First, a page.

“There are strange things happening in the town,” she continues, “the snoek season normally lasts a month, but this year it’s gone on longer than three months. Guys are driving from Cape Town overnight to Port Nolloth to collect fish and then selling it in Cape Town the next morning and driving back again.”
This turn of events is echoed by Helena Moyses, who I meet at the museum. “We’re catching fish we’ve never seen before. Strange fish. The flamingos which were once so much part of Port Nolloth seem to have gone, at least for now.” (Although we do find them up north in Namibia). “Other birds have arrived though – eagles for instance and the Barlows Larks are still around.”
Growing up in Port Nolloth
Like her the delightful roguish ex-diamond diver, turned museum curator, George Moyses father, Helena is a great raconteur and tells me about her life as a child growing up in Port Nolloth. “Dad wasn’t around much, but if he couldn’t give us time, he gave us freedom. As kids we roamed wild. Some days when the diamond hunting had been successful, we lived like kings. But most of the time we struggled to make ends meet. Dad promised mum when they came to Port Nolloth they would stay here for two years. Its now 27 years later and they are still here.”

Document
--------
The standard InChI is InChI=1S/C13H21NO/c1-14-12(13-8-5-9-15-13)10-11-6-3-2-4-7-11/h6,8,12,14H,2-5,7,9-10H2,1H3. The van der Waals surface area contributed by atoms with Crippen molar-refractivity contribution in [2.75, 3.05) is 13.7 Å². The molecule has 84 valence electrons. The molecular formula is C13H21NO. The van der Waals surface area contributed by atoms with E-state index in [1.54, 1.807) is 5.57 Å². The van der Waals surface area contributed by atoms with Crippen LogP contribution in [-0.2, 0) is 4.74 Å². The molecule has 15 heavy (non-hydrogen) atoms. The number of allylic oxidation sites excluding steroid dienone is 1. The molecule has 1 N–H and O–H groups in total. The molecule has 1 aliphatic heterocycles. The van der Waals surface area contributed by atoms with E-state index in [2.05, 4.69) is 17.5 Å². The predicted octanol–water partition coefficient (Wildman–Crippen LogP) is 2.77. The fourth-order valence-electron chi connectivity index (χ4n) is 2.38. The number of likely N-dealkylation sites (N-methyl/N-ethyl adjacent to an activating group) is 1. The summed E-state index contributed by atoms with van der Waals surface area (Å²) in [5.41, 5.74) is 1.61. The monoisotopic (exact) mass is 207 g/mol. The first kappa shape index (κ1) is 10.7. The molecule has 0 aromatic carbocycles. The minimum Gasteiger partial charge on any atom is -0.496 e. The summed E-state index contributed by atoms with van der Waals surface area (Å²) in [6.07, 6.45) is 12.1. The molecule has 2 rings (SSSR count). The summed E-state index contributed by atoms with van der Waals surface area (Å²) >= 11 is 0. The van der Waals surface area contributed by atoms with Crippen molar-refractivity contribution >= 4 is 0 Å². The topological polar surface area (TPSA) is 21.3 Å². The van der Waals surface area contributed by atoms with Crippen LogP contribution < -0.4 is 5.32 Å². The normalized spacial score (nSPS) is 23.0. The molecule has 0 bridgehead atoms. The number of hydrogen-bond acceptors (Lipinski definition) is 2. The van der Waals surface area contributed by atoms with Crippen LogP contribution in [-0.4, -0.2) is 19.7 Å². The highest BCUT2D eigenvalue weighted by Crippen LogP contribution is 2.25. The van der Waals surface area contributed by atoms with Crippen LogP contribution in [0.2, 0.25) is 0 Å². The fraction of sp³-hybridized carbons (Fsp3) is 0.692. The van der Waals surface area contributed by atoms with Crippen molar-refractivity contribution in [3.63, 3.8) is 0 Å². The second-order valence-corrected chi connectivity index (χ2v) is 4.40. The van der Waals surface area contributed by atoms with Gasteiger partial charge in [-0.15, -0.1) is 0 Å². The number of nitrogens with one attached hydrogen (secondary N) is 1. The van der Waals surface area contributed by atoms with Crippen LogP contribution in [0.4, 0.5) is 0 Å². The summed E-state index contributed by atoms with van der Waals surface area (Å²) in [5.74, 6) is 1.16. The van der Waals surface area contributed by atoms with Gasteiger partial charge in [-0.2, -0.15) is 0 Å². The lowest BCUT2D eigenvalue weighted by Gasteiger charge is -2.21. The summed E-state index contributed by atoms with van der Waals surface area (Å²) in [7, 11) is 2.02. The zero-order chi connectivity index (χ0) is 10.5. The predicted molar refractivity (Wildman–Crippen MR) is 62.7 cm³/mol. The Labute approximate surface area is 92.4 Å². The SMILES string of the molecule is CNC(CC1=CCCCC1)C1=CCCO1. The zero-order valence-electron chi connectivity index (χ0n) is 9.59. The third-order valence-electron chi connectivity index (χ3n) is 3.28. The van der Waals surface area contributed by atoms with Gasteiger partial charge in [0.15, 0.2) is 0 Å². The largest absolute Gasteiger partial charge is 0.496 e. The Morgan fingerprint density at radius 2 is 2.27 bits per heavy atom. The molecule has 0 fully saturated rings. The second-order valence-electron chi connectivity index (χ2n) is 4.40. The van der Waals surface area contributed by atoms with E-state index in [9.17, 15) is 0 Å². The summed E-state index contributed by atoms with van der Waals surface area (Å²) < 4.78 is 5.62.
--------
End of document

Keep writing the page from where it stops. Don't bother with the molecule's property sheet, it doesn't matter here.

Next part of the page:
The Port Nolloth Museum
No trip to Port Nolloth is complete without a visit to this museum. It was originally started by Grazia de Beer, a glamourous and enterprising Italian who after being schooled in the Cape, moved to Port Nolloth, where she spent 20 years collecting the artifacts on display and running various B&B’s. The beachfront is named after her.
The museum is now run by rough diamond Georges who really gives you colourful glimpse into the world of diamond mining, diving and the general history of the town. He’ll amuse you with stories about his ex-girlfriend who stole his diamonds and his penniless friend who became a millionaire overnight. George tells us that, “currently an average of two diamond divers die every year whilst dredging for the stones. They work on average four days a month.” The risks these days don’t seem worth the rewards.